|Literally true: a theory can only be literally true when its terms may not be re-interpreted in a given situation. On the other hand, a reinterpretation can make some theories and laws applicable to special cases, without being true or false.|
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|Literal Truth||I 2
literally / Field: requires existence assumption - e.g. existence of numbers, so that the propositions of mathematics are literally true -> Idealism: as a mental construction - fictionalism: instead: "true in a certain sense" - semantic ascent: the statement that something is "true, but not literally true" - (Field per fictionalism) -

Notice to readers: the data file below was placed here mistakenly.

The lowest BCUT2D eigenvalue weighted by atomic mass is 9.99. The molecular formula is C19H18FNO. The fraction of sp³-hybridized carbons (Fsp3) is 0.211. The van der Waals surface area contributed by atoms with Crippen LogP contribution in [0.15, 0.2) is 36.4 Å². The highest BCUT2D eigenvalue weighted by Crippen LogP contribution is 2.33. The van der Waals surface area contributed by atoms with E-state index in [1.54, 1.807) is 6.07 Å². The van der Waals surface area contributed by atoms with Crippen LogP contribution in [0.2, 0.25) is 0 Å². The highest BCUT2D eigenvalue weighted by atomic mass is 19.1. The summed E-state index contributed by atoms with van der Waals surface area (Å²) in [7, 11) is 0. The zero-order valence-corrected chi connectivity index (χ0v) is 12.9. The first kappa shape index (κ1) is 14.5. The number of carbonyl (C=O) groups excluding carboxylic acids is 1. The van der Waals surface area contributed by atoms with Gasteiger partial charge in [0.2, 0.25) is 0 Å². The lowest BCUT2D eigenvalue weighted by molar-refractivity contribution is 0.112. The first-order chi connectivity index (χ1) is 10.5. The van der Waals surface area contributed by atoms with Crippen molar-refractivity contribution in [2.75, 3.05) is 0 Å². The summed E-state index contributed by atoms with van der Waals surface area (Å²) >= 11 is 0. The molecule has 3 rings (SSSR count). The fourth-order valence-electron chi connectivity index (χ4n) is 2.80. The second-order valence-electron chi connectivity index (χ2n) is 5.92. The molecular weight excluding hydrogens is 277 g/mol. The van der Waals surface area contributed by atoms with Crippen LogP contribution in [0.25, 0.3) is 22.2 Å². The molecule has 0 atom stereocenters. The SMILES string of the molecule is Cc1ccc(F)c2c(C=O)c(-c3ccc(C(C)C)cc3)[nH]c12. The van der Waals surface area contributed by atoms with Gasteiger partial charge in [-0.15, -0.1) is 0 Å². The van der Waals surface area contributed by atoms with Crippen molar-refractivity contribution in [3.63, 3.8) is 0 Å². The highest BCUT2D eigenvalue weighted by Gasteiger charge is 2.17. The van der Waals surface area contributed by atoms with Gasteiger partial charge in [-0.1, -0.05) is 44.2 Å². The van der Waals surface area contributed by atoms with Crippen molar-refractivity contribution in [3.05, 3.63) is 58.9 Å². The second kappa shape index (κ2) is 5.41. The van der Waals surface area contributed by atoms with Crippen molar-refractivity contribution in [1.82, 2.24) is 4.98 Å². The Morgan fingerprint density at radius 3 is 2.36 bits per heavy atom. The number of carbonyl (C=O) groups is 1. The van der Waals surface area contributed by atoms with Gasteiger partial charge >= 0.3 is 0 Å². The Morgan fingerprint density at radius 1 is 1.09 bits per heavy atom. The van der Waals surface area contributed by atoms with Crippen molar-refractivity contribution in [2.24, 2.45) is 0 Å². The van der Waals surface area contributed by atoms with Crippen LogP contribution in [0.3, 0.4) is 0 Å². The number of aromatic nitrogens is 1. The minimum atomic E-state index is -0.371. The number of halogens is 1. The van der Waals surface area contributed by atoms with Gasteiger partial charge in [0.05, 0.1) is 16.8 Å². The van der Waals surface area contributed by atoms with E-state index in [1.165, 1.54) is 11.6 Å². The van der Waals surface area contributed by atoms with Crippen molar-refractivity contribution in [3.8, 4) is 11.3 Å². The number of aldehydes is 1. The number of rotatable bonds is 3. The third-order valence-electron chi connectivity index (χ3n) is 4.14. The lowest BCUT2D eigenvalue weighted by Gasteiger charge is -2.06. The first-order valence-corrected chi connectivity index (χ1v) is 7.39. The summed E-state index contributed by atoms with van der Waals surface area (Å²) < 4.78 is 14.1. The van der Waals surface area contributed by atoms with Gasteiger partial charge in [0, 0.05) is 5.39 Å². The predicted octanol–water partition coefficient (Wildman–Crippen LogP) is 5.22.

I 4 goodness: "good as an instrument"- in this case truth is not necessary - I 19/20: we should literally believe in electrons, but not in mathematical entities, because these are not causally relevant.
literally / Fraassen / Field: = not eliminated by translation.
Realism, Mathematics and Modality Oxford New York 1989
Truth and the Absence of Fact Oxford New York 2001
Science without numbers Princeton New Jersey 1980